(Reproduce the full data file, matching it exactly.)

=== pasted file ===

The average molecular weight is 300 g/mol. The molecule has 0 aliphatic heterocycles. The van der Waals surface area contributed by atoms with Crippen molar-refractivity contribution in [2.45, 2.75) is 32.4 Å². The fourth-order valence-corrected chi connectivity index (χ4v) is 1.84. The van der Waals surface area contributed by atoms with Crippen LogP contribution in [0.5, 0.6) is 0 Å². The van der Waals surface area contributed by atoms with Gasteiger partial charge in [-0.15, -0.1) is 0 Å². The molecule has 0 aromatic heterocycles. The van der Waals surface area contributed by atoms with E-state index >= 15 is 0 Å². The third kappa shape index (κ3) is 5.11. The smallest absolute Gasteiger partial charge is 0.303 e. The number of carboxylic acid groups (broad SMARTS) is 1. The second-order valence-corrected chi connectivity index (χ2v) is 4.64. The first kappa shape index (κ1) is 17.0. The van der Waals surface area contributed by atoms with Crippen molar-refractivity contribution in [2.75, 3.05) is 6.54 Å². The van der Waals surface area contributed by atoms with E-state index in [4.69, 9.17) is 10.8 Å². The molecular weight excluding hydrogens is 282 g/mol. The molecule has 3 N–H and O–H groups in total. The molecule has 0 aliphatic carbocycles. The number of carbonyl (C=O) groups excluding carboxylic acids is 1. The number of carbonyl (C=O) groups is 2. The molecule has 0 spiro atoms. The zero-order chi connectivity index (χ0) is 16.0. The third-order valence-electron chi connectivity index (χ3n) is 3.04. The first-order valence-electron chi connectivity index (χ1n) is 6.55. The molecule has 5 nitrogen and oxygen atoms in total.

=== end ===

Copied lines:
The average molecular weight is 300 g/mol. The molecule has 0 aliphatic heterocycles. The van der Waals surface area contributed by atoms with Crippen molar-refractivity contribution in [2.45, 2.75) is 32.4 Å². The fourth-order valence-corrected chi connectivity index (χ4v) is 1.84. The van der Waals surface area contributed by atoms with Crippen LogP contribution in [0.5, 0.6) is 0 Å². The van der Waals surface area contributed by atoms with Gasteiger partial charge in [-0.15, -0.1) is 0 Å². The molecule has 0 aromatic heterocycles. The van der Waals surface area contributed by atoms with E-state index >= 15 is 0 Å². The third kappa shape index (κ3) is 5.11. The smallest absolute Gasteiger partial charge is 0.303 e. The number of carboxylic acid groups (broad SMARTS) is 1. The second-order valence-corrected chi connectivity index (χ2v) is 4.64. The first kappa shape index (κ1) is 17.0. The van der Waals surface area contributed by atoms with Crippen molar-refractivity contribution in [2.75, 3.05) is 6.54 Å². The van der Waals surface area contributed by atoms with E-state index in [4.69, 9.17) is 10.8 Å². The molecular weight excluding hydrogens is 282 g/mol. The molecule has 3 N–H and O–H groups in total. The molecule has 0 aliphatic carbocycles. The number of carbonyl (C=O) groups excluding carboxylic acids is 1. The number of carbonyl (C=O) groups is 2. The molecule has 0 spiro atoms. The zero-order chi connectivity index (χ0) is 16.0. The third-order valence-electron chi connectivity index (χ3n) is 3.04. The first-order valence-electron chi connectivity index (χ1n) is 6.55. The molecule has 5 nitrogen and oxygen atoms in total.